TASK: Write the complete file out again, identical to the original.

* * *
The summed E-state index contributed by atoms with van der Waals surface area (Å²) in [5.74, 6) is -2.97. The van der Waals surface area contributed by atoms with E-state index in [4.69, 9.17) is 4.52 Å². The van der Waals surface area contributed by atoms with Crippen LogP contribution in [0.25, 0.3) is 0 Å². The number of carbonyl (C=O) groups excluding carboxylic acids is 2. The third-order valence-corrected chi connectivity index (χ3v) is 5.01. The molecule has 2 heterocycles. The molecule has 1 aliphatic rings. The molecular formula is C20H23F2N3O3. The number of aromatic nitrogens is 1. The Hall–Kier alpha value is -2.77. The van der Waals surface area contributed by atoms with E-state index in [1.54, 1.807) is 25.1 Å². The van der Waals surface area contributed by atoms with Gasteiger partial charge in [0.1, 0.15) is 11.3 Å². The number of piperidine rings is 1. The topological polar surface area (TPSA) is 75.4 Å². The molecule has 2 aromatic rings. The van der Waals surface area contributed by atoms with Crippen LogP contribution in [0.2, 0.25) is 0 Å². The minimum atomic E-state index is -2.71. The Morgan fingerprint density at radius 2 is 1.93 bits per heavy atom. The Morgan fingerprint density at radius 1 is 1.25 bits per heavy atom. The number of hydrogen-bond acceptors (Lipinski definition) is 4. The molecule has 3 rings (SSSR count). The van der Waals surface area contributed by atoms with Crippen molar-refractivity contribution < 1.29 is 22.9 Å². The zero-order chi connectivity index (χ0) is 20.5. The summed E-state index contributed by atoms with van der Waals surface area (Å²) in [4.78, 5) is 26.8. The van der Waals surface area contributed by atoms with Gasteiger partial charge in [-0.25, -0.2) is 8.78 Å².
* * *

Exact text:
The summed E-state index contributed by atoms with van der Waals surface area (Å²) in [5.74, 6) is -2.97. The van der Waals surface area contributed by atoms with E-state index in [4.69, 9.17) is 4.52 Å². The van der Waals surface area contributed by atoms with Crippen LogP contribution in [0.25, 0.3) is 0 Å². The number of carbonyl (C=O) groups excluding carboxylic acids is 2. The third-order valence-corrected chi connectivity index (χ3v) is 5.01. The molecule has 2 heterocycles. The molecule has 1 aliphatic rings. The molecular formula is C20H23F2N3O3. The number of aromatic nitrogens is 1. The Hall–Kier alpha value is -2.77. The van der Waals surface area contributed by atoms with E-state index in [1.54, 1.807) is 25.1 Å². The van der Waals surface area contributed by atoms with Gasteiger partial charge in [0.1, 0.15) is 11.3 Å². The number of piperidine rings is 1. The topological polar surface area (TPSA) is 75.4 Å². The molecule has 2 aromatic rings. The van der Waals surface area contributed by atoms with Crippen LogP contribution in [0.2, 0.25) is 0 Å². The minimum atomic E-state index is -2.71. The Morgan fingerprint density at radius 2 is 1.93 bits per heavy atom. The Morgan fingerprint density at radius 1 is 1.25 bits per heavy atom. The number of hydrogen-bond acceptors (Lipinski definition) is 4. The molecule has 3 rings (SSSR count). The van der Waals surface area contributed by atoms with Crippen molar-refractivity contribution < 1.29 is 22.9 Å². The zero-order chi connectivity index (χ0) is 20.5. The summed E-state index contributed by atoms with van der Waals surface area (Å²) in [4.78, 5) is 26.8. The van der Waals surface area contributed by atoms with Gasteiger partial charge in [-0.25, -0.2) is 8.78 Å².